Q&A with Jeep Kline
Updated: May 12, 2022
We are delighted to welcome Jeep Kline as The Circulate Initiative’s new board member.
With an education background in both Thailand and the United States and a long-standing track record in technology and entrepreneurship, Jeep will support us in our mission to solve the ocean plastic pollution challenge around the world.
We sat down with Jeep to learn a little bit more about her. Read on below.
Tell us a bit about your background.
I am a founding partner at a venture fund, a guest lecturer on sustainability and impact investing and an economist at The World Bank. I have 20 years of experience in driving the formation, growth, and market success of technology-based organizations in many countries.
My diverse professional paths are threaded together in one big theme: global impact. From supporting Ministries of Finance in emerging markets in Latin America, Africa, and Asia to pioneer Android-based low-cost tablets, to launching an impact venture fund in South America, I believe that financial returns are necessary but not the determining factor. Instead, impact returns are what really move the dial. This has been the guiding principle in my career, which has and continues to yield positive results across various industries and economies.
What brought you to The Circulate Initiative?
I joined The Circulate Initiative because the organization’s mission is directly aligned with my professional and personal values. I am on board to help create positive impact at a large scale in South and Southeast Asia. Ocean plastic is one of the biggest problems contributing to climate change. As a Thai native, I am humbled by the opportunity to contribute to my home country and the Asia Pacific region.
I have known Rob Kaplan and Ellen Martin from The Circulate Initiative’s leadership team for many years, through our alumni network at the Hass School of Business at UC Berkeley. I have been following their work and impact and deeply respect their work. Earlier this year, I had the pleasure of meeting Michael Sadowski, Chairman of the Board, through mutual contacts at the University of Michigan. The combination of an aligned mission and long-term connections with the leadership team are what makes The Circulate Initiative the perfect place for me. We don’t need warm up time – we’re keen to get our hands dirty!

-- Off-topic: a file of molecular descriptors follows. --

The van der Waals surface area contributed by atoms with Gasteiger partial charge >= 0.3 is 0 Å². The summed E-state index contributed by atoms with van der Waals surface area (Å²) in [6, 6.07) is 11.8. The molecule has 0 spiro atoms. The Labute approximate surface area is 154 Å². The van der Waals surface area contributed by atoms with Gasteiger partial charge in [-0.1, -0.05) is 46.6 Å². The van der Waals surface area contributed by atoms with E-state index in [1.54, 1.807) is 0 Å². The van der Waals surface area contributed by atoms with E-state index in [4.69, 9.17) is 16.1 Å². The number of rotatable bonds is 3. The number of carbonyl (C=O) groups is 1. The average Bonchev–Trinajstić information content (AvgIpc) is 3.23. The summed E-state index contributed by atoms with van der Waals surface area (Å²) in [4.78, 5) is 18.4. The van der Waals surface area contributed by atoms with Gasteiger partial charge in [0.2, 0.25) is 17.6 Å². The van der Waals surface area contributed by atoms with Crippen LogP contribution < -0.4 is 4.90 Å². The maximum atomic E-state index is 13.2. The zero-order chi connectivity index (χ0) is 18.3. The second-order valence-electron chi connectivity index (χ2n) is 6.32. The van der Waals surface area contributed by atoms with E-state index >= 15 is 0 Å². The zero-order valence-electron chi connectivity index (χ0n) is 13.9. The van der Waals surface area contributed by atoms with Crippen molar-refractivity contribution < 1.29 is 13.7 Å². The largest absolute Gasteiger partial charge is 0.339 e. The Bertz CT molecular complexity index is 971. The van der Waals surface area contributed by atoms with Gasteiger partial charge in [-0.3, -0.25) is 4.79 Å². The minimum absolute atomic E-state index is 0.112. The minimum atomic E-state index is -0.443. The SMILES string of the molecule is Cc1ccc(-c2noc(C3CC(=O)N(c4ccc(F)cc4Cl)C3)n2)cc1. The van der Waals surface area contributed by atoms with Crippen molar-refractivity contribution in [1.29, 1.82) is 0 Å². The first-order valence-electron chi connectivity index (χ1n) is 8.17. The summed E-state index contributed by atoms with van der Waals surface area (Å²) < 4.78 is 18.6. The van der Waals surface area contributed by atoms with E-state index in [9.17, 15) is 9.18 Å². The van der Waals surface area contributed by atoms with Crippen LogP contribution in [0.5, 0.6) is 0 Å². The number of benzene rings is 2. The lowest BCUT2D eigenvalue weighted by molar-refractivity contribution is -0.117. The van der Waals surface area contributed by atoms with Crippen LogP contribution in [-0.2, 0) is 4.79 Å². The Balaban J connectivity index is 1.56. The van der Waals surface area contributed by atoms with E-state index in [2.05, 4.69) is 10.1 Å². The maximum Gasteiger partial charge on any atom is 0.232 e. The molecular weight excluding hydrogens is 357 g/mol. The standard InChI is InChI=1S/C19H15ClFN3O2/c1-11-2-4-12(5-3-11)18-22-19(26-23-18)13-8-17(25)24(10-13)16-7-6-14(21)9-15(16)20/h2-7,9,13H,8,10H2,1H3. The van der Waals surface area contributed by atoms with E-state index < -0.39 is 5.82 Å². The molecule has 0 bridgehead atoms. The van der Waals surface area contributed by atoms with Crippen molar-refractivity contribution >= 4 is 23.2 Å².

In your view, what is one solution or approach that can make the biggest impact in solving the plastic pollution problem in South and Southeast Asia?
I don’t believe that a silver bullet exists. For the type and scope of the problem we are trying to solve, it’s crucial both demand and supply sides of the equation are committed. We need consumer advocacy as well as private and public stakeholder buy-in. In Asia, there are many large multi-generational conglomerates that account for a significant portion of GDP and with the capacity to provide catalytic capital. Partnering with companies like these can help generate significant impact. This can be in the form of research-sharing, exploring implementable ideas or sharing new environmentally friendly technology that improves their bottom line while reducing plastic production.
At the same time, funding promising start-ups is also critical. These incubators are the source of new technology, intellectual property, or supply chain innovation that can help solve the plastic pollution problem and fill gaps in the current system. There is a wealth of synergy between multinationals and start-ups that we can tap into.
As we align incentives with the private sector, we can also educate the public sector through policy, research, and with successful case studies around the world that have made an impact. Once relationships with the governments and non-profit organizations are formed, we can dive deep into specific policy and implementation. Ultimately, to advance the circular economy, teamwork with multiple parties in the ecosystem is key to implement positive change.